Excess of protein: what are the consequences?

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Joe Dispenza
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The very fact of speaking of "right dose" implies the more than concrete possibility of one or more "bad doses", as in the case of a excess protein, easy to find especially in “our” western and westernized world which tends much more easily to excess than to defect.


In fact, it is symptomatic that we worry so much about the consequences of a defective intake but not the effects of an excessive intake, that they are often even ignored.

A good answer, therefore, to the questions, "But what source do you get protein from and do you get enough?" it could be: "And are you aware of the health risks created by an excess of protein?".


 

The consequences of excess protein

It is now proven that an excess of proteins - particularly those of animal origin - increases the following health risks. In children, cases of hormonal problems, adrenal species, negatively affected by an excess of protein consumption; the National Healt Institute (USA) has also linked excessive protein consumption to a whole range of health problems related to intestinal inflammation.

Obviously, the excessive consumption of proteins, especially of animal origin, is closely linked to obesity and to long-term problems of being overweight.


The Diabetes Journal, in a series of various articles, explains all the links between excessive protein consumption andonset of type 2 diabetes. The University of California and the University of Maryland have published the results of some research according to which the consequences of excessive protein consumption also include osteoporosis and many forms of rheumatoid arthritis and other arthritic problems.

The onset of some lymphatic malignancies, such as non-Hodgkin's lymphoma, has also been linked by Harvard University to excessive consumption of animal proteins.


 

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The right amount of protein

Which would therefore be the right amount of protein - especially those of animal origin? This "right dose" is generally a variable over time and according to the States.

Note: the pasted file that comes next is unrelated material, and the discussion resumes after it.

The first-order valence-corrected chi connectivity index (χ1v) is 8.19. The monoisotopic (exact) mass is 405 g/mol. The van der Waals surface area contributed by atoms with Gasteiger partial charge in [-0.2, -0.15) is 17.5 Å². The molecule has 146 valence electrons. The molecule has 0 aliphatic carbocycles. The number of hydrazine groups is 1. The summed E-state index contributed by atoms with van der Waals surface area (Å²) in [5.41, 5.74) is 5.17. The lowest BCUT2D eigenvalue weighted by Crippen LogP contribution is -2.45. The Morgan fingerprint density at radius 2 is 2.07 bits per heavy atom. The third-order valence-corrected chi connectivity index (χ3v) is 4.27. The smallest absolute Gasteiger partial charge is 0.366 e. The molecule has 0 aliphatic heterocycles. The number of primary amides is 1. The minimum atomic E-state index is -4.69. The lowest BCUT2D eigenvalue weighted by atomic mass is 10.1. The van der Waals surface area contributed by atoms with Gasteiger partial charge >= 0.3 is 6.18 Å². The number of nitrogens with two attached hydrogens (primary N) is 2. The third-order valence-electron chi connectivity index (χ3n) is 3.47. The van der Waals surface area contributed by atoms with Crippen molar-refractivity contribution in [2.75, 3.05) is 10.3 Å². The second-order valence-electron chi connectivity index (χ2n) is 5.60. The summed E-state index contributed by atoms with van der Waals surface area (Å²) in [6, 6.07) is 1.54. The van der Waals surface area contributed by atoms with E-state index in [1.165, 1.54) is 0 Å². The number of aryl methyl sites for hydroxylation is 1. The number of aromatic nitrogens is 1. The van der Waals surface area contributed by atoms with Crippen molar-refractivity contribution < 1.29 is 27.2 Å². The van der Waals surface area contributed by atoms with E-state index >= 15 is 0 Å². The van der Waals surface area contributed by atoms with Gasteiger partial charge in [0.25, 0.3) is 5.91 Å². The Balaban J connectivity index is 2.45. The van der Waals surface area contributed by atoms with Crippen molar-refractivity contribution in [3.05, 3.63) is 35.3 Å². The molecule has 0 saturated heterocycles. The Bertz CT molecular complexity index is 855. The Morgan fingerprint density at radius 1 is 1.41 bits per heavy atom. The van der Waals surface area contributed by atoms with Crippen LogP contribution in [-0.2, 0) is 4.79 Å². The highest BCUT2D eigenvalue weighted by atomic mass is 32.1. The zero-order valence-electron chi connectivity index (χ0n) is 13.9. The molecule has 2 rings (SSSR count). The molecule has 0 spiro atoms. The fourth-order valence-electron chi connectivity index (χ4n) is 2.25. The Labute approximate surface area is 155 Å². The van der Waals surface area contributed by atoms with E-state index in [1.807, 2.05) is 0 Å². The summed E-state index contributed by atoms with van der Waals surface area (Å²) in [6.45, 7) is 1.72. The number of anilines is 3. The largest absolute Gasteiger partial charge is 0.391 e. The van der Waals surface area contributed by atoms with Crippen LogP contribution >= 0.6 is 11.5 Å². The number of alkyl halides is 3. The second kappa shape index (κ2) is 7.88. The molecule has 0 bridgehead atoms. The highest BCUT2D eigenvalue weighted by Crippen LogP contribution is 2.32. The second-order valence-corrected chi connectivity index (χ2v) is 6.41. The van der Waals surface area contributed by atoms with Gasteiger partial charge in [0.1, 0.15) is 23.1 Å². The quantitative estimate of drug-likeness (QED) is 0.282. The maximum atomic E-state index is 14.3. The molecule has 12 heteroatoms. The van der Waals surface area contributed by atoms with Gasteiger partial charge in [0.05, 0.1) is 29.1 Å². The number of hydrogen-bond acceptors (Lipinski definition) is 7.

In Canada, for example, the dietitian order suggests do not consume more than 50 grams of meat per day. Which is to say that even a simple chop can already be an overdose (for example, the average American consumes 350 grams of meat per day!).

An excess consumption of animal proteins acidifies the blood, a factor considered to be a cause of inflammation and acidosis, an ideal ground foronset of tumor processes.

It has been calculated that 20% of premature deaths are somehow linked to excessive protein consumption. It would therefore be good to keep an eye on these thresholds, also with regard to proteins of plant origin.


 


Other effects of excess protein

An excessive amount of protein stored in the body is like a mountain of bricks parked on a construction site ... and for a mountain of bricks a mountain of cement is required, which in the human body is equivalent to b12 vitamin. This means that excessive protein consumption depletes B12 resources.

But there are also other "indirect" and well-known negative consequences related to the consumption of proteins as meat: the insane consumption of water for the production of animal proteins and the consequent erosion of the land, effects that involve an incredible cost, both economic and social.

Not to mention the fact that the first cause ofpollution atmospheric to the world due to the immense production of so-called greenhouse gases farms carried out without the slightest conscientious criterion.



Find out which foods are rich in protein


To learn more:

> Vegetable proteins, properties and contraindications

 

 

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